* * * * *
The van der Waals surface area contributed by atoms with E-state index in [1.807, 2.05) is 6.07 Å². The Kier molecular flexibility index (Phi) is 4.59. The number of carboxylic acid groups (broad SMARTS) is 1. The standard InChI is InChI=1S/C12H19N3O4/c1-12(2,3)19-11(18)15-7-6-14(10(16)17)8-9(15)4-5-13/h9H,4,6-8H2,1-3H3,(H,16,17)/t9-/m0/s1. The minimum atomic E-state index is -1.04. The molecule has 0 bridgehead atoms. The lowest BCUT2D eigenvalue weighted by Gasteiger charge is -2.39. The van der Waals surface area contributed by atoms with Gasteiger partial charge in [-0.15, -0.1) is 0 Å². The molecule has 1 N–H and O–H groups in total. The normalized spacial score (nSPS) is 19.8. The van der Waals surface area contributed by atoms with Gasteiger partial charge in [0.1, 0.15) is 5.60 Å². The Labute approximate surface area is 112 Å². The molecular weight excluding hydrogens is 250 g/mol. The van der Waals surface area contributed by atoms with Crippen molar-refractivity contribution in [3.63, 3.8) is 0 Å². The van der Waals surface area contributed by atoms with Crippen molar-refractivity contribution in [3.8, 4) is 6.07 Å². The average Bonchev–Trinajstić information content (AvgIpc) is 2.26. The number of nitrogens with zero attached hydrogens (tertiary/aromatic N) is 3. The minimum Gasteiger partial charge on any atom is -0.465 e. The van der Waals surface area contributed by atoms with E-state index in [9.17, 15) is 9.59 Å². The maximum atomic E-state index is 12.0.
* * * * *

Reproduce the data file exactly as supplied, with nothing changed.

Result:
The van der Waals surface area contributed by atoms with E-state index in [1.807, 2.05) is 6.07 Å². The Kier molecular flexibility index (Phi) is 4.59. The number of carboxylic acid groups (broad SMARTS) is 1. The standard InChI is InChI=1S/C12H19N3O4/c1-12(2,3)19-11(18)15-7-6-14(10(16)17)8-9(15)4-5-13/h9H,4,6-8H2,1-3H3,(H,16,17)/t9-/m0/s1. The minimum atomic E-state index is -1.04. The molecule has 0 bridgehead atoms. The lowest BCUT2D eigenvalue weighted by Gasteiger charge is -2.39. The van der Waals surface area contributed by atoms with Gasteiger partial charge in [-0.15, -0.1) is 0 Å². The molecule has 1 N–H and O–H groups in total. The normalized spacial score (nSPS) is 19.8. The van der Waals surface area contributed by atoms with Gasteiger partial charge in [0.1, 0.15) is 5.60 Å². The Labute approximate surface area is 112 Å². The molecular weight excluding hydrogens is 250 g/mol. The van der Waals surface area contributed by atoms with Crippen molar-refractivity contribution in [3.63, 3.8) is 0 Å². The van der Waals surface area contributed by atoms with Crippen molar-refractivity contribution in [3.8, 4) is 6.07 Å². The average Bonchev–Trinajstić information content (AvgIpc) is 2.26. The number of nitrogens with zero attached hydrogens (tertiary/aromatic N) is 3. The minimum Gasteiger partial charge on any atom is -0.465 e. The van der Waals surface area contributed by atoms with E-state index in [9.17, 15) is 9.59 Å². The maximum atomic E-state index is 12.0.